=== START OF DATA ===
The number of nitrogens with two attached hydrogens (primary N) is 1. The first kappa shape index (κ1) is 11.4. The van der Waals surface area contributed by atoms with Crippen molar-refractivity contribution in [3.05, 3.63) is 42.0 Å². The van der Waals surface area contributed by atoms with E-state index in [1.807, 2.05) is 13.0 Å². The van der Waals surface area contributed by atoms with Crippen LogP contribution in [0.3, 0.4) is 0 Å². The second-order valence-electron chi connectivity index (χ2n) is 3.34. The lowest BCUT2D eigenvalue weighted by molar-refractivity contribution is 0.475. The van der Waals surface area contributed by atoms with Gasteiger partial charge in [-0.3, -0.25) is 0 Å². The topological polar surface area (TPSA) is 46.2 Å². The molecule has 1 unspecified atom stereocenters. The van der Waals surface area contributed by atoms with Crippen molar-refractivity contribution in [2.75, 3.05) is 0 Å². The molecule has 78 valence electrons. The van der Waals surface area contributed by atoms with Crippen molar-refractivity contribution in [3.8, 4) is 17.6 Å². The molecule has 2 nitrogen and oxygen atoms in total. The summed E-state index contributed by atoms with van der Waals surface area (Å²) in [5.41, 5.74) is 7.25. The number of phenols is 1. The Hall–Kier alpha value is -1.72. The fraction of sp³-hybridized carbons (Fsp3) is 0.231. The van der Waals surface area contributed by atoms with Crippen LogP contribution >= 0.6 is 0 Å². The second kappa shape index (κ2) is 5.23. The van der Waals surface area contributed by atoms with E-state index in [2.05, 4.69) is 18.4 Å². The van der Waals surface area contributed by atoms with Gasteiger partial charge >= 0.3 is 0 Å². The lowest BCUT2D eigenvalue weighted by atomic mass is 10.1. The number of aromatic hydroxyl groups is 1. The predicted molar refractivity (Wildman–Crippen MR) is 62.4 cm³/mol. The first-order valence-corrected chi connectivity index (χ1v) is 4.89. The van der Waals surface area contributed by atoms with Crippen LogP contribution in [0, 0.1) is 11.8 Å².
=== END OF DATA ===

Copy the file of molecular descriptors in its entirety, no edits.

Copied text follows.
The number of nitrogens with two attached hydrogens (primary N) is 1. The first kappa shape index (κ1) is 11.4. The van der Waals surface area contributed by atoms with Crippen molar-refractivity contribution in [3.05, 3.63) is 42.0 Å². The van der Waals surface area contributed by atoms with E-state index in [1.807, 2.05) is 13.0 Å². The van der Waals surface area contributed by atoms with Crippen LogP contribution in [0.3, 0.4) is 0 Å². The second-order valence-electron chi connectivity index (χ2n) is 3.34. The lowest BCUT2D eigenvalue weighted by molar-refractivity contribution is 0.475. The van der Waals surface area contributed by atoms with Gasteiger partial charge in [-0.3, -0.25) is 0 Å². The topological polar surface area (TPSA) is 46.2 Å². The molecule has 1 unspecified atom stereocenters. The van der Waals surface area contributed by atoms with Crippen molar-refractivity contribution in [2.75, 3.05) is 0 Å². The molecule has 78 valence electrons. The van der Waals surface area contributed by atoms with Crippen molar-refractivity contribution in [3.8, 4) is 17.6 Å². The molecule has 2 nitrogen and oxygen atoms in total. The summed E-state index contributed by atoms with van der Waals surface area (Å²) in [5.41, 5.74) is 7.25. The number of phenols is 1. The Hall–Kier alpha value is -1.72. The fraction of sp³-hybridized carbons (Fsp3) is 0.231. The van der Waals surface area contributed by atoms with Crippen LogP contribution >= 0.6 is 0 Å². The second kappa shape index (κ2) is 5.23. The van der Waals surface area contributed by atoms with E-state index in [2.05, 4.69) is 18.4 Å². The van der Waals surface area contributed by atoms with Gasteiger partial charge >= 0.3 is 0 Å². The lowest BCUT2D eigenvalue weighted by atomic mass is 10.1. The number of aromatic hydroxyl groups is 1. The predicted molar refractivity (Wildman–Crippen MR) is 62.4 cm³/mol. The first-order valence-corrected chi connectivity index (χ1v) is 4.89. The van der Waals surface area contributed by atoms with Crippen LogP contribution in [0, 0.1) is 11.8 Å².